As for the wolf, she obviously just suffered from very bad luck. Soon after she escaped, she had unwittingly stumbled into the same back yard where just hours earlier Dewey's dog had cut its swath of terror. Mr. Bowles, a gardener working at the residence of Representative Francis G. Newlands, was already suffering from a bite wound when the wolf appeared. Under the assumption his assailant had returned, Bowles shot the lupine visitor in its left hip. Wolf no. 4459 never really recovered from the gunshot wound, and died a few months later.

Conditions slowly changed in the months and years thereafter, as both the city and the Smithsonian wrested ever greater control over their respective canids.  

In 1902 Poundmaster Einstein bragged that fewer stray dogs roamed DC than at any other point in his 29-year tenure.  The number of licensed dogs had also increased dramatically (from 6,000 in 1887 to 9,000 in 1902), while the zoo's remaining wolves were kept under secure lock and key (and nowhere else for hundreds of miles) from that point on.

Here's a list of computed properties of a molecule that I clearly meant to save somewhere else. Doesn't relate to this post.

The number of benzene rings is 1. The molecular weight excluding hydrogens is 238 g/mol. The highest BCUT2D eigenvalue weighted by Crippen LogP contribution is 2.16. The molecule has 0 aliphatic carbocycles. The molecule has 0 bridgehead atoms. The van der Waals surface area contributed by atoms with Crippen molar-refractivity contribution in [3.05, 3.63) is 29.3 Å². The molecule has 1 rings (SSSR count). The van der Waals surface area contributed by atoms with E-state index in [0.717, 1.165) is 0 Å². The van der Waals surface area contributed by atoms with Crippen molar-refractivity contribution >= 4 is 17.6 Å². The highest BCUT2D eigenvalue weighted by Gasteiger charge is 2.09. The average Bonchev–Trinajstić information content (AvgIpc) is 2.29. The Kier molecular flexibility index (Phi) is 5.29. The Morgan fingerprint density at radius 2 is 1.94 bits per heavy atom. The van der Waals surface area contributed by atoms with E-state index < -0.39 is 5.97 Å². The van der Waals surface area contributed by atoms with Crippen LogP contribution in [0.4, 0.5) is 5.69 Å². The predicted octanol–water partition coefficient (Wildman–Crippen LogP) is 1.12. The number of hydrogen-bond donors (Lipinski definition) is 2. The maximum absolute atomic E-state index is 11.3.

These episodes demonstrate that it's not always easy to distinguish among wild, domestic, and feral animals, but that doing so has its rewards.  Teasing apart their tangled histories can teach us about the animals themselves, of course, but it can also teach us about the people with whom they forged relationships.  The way we engage (and disengage) with other animals has changed over the years, and examing our evolving relationship with the rest of nature promises to shed light on an important but underrepresented aspect of American history.